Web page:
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How to securely deploy medical devices

Taylor Armerding | April 7, 2017
Open Web Application Security Project (OWASP) has released a set of best practices for the secure deployment of those devices.

deploying medical devices

In the wake of the Food and Drug Administration (FDA) issuing both “premarket” (2014) and “postmarket” (2016) guidance for improving security in the development and manufacture of connected medical devices, the Open Web Application Security Project (OWASP) has released a set of best practices for the secure deployment of those devices.

As the report’s author and project leader, Christopher Frenz, puts it, “a medical device with all the security features in the world will not stand up to an attack if it is deployed in an insecure manner.”

Frenz, also director of IT infrastructure at Interfaith Medical Center, said the “OWASP Medical Device Deployment Standard,” released last month, was not coordinated with the FDA, but is designed to be “complementary” to its guidance.

The document includes 32 recommendations grouped into seven categories:

  • Purchasing controls
  • Perimeter defenses
  • Network security controls
  • Device security controls
  • Interface and central station security
  • Security testing
  • Incident response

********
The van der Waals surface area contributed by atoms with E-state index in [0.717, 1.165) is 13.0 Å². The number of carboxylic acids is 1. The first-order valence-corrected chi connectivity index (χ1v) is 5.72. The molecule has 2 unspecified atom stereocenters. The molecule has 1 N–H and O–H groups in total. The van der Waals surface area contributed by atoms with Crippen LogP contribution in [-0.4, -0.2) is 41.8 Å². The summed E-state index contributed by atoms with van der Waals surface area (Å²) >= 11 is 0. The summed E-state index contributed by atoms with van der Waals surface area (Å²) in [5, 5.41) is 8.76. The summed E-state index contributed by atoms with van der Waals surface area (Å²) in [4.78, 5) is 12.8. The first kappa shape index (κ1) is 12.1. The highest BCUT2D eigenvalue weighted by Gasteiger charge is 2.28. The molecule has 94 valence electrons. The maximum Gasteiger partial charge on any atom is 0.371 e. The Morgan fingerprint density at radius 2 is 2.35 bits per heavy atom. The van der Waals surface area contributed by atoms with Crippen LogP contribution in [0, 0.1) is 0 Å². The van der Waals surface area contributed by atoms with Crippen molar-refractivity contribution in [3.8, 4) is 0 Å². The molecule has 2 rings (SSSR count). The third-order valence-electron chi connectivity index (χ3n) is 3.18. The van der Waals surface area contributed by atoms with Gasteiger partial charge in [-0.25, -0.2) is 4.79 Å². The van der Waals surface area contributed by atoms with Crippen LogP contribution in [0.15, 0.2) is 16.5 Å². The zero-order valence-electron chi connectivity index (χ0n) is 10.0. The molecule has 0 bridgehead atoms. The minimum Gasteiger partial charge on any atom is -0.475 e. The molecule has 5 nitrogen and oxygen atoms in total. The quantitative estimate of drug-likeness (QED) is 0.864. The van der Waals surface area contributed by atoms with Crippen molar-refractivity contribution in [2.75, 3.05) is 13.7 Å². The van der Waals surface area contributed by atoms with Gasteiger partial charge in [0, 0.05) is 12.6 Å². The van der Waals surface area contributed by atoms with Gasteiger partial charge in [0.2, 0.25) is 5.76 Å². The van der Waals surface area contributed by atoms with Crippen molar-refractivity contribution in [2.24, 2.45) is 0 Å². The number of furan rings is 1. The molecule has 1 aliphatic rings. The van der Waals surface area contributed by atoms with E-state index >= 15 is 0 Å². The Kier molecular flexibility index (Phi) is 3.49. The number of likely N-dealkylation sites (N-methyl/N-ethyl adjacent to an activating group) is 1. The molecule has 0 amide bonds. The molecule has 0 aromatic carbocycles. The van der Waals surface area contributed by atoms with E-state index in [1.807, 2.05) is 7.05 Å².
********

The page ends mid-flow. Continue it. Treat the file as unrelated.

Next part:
The first category includes recommendations for rigorous evaluation of security and privacy standards built into any device before it is purchased.

That could make improving security a long process, since obviously many organizations could have dozens to hundreds of legacy devices, designed to last a decade or more, that don’t meet modern best-practice standards.

Indeed, as the report’s introduction states: “Many medical devices were engineered with patient safety and life saving as the sole functions of the device, and little attention was traditionally paid to the security of these devices.”

The result, as widely reported, is that, “many medical devices (are) rife with security vulnerabilities.”

But Frenz said the deployment standard, “can serve as compensating controls for such devices. One example is the use of network isolation of a potentially insecure device, which lessens the chance of compromise and helps to mitigate the damage a successful compromise can cause," he said.

The report also acknowledges that while it would be ideal for all devices to be, “fully denied access to anything external,” the reality is that in many cases those devices need external access for updates, to transmit data to cloud-hosted medical records systems, and to transmit data to third-party services, such as radiology reading, for assessments.

So, among perimeter defenses, the report calls for firewalls, a network intrusion detection system and a proxy server/web filter.

Under network security controls, it calls for limiting communications as much as possible. “All medical devices should be on an isolated network segment that restricts communication … to just the systems required for the device to function,” it said.

The network should also have the capability to detect anomalous activity. “For example, a high occurrence of failed login attempts on a device or even a high occurrence of successful logins across a large number of devices (outside of scheduled maintenance) may be indicative of an attack from IoT malware like Mirai,” the report said.

 

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